The Black Dog by A. E. Coppard, 1923

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by A. E. Coppard, 1923

A. E. Coppard's short stories belong more to the tradition of the folktale than to that of modern literary fiction. Coppard's work has its sophistications, but they are not the sophistications of the twentieth-century novel. Though in temperament and weltanschauungvery different from Hardy, there are affinities in the way the two use the materials of folktale and ballad. Coppard's themes are the eternal verities of the folk narrative: love and death, jealousy and suicide. There is a wryness of method and outlook, a refusal to overwrite, which prevents such materials from becoming merely melodramatic. In "The Black Dog" this elemental world is mediated through the presence of a far from elemental protagonist, the Honorable Gerald Loughlin.

Loughlin is a figure both of fun and of pathos. He is "handsome and honest," with a "decent gentlemanly mind." The story begins with Loughlin about to return to London after a stay in the country. He gets as far as the station but then breaks his journey and walks back to the village (a significant pattern of interrupted journeying that will be repeated later). He does so because he has fallen in love with Lady Tillington's companion, Orianda Crabbe. Loughlin's infatuation draws him into a social world of which he has no knowledge and of which he has only the most patronizing and idealized conceptions—conceptions of which experience is gradually to disabuse him.

Orianda is the daughter of an innkeeper (the inn is "The Black Dog" of the story's title) and hurdlemaker. Loughlin's upper-class values leave him almost wholly at a loss to understand the codes of behavior that govern Orianda's environment. There is absurdity in his initial approach to Orianda: "Are you related to the Crabbes of Cotterton—I fancy I know them?" But Orianda refuses to be drawn into Loughlin's world of social connections. Her insistence that she is "nobody at all, my father keeps an inn" is a declaration of truth to self, reflecting the greater strength—and greater truth to her feelings—that we shall see more of later. As Orianda narrates her family history (her mother's running away from her father; Orianda's own theft of money from her father, whom she insists she loves; and her flight to join her mother, whom she finds living with another man), Loughlin is immediately out of his depth. He has no experience of a world where social morality (and social appearance) can so readily be subordinated to the higher values of personal happiness and truth to feeling. His ponderous affirmations—"I am sure life is enhanced not by amassing conventions, but by destroying them"—never ring true, and are the product only of his infatuation. Orianda, on the other hand, finds her new environment with Lady Tillington unsatisfying, since, though "it is polite and soft, like silk," she feels it is insufficiently "barbarous."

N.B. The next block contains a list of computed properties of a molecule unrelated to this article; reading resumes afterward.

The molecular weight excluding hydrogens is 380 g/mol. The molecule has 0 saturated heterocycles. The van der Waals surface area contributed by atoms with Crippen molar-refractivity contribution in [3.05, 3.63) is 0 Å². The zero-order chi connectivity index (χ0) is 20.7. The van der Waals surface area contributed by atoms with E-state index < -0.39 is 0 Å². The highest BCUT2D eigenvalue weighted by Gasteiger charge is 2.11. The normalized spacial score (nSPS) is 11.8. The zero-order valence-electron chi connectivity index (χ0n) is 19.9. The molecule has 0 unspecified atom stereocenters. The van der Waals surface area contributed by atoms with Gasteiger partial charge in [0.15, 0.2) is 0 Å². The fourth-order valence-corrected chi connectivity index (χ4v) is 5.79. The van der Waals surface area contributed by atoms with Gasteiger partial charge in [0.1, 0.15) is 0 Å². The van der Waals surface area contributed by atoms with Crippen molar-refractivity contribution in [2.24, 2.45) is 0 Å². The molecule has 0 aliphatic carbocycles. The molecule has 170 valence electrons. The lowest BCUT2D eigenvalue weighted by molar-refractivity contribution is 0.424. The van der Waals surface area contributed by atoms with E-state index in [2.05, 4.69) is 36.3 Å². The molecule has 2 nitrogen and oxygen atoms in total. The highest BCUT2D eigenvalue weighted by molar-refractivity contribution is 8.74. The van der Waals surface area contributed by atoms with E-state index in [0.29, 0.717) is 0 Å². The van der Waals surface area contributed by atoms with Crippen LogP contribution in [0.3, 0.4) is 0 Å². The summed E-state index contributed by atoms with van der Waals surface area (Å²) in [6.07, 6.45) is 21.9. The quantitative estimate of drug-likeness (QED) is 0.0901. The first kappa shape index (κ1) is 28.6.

Loughlin escorts Orianda back to her father. There is a wonderfully effective moment in the meeting of father and daughter when "his heavy discoloured hands rested on her shoulders, her gloved ones lay against his breast." The two worlds—one open to all the powers of nature and instinct, the other covered up against them—are crystallized in these pairs of hands. Loughlin is inclined to see rural life as a "parade of Phyllis and Corydon." The truth is that Orianda's father has taken a mistress; Orianda sets about getting rid of her and in the process drives her to suicide. Loughlin has earlier been moved to speculate, unconsciously keeping an anthropologist's distance, "Have they no code at all?"

Orianda herself has no illusions and is entirely aware that "this is a very dirty Eden." The decisive moment—at which Loughlin might reenter that Eden from which his adherence to social convention has excluded him—is clear enough. He and Orianda, returning from a picnic, have to cross the river; the bridges are inconveniently far away. The two decide to strip off and swim over, carrying their clothes; Loughlin retires to a discreet distance. He returns, "humming a discreet and very audible hum" as a warning of his approach, to find Orianda "scantily clothed" and lying on the ground. The "Honorable Gerald" (Coppard is wholly alert to the absurd ties of the appellation) can only react in a "decent gentlemanly" fashion: "'I beg your pardon,' he said hastily and full of surprise and modesty walked away."

Orianda, it seems to Loughlin, displays "a contempt for good breeding," while it is clear to her that he doesn't know what love is. She tells him it is "a compound of anticipation and gratitude," but he still does not understand. The anticipation and the gratitude, Orianda has to explain, are "for the moment of passion," and she sounds almost Lawrentian in her mock solemn pronouncement: "Honour thy moments of passion and keep them holy." Loughlin is quite incapable of living by such a code; as Orianda aptly observes, he is a "timid swimmer." Orianda knows she could never marry him, for she would feel like "a wild bee in a canary cage." It is a typical Coppard image, both homely and poetic.

Loughlin packs his bag and leaves, even though Orianda "grew more alluring than ever." The last two paragraphs startle by their abrupt transition to the present tense. The Honorable Gerald Loughlin has left behind Orianda's world. He considers returning, but in the final words of the story "he does not do so." It is "a dirty Eden" he is incapable of regaining.

—Glyn Pursglove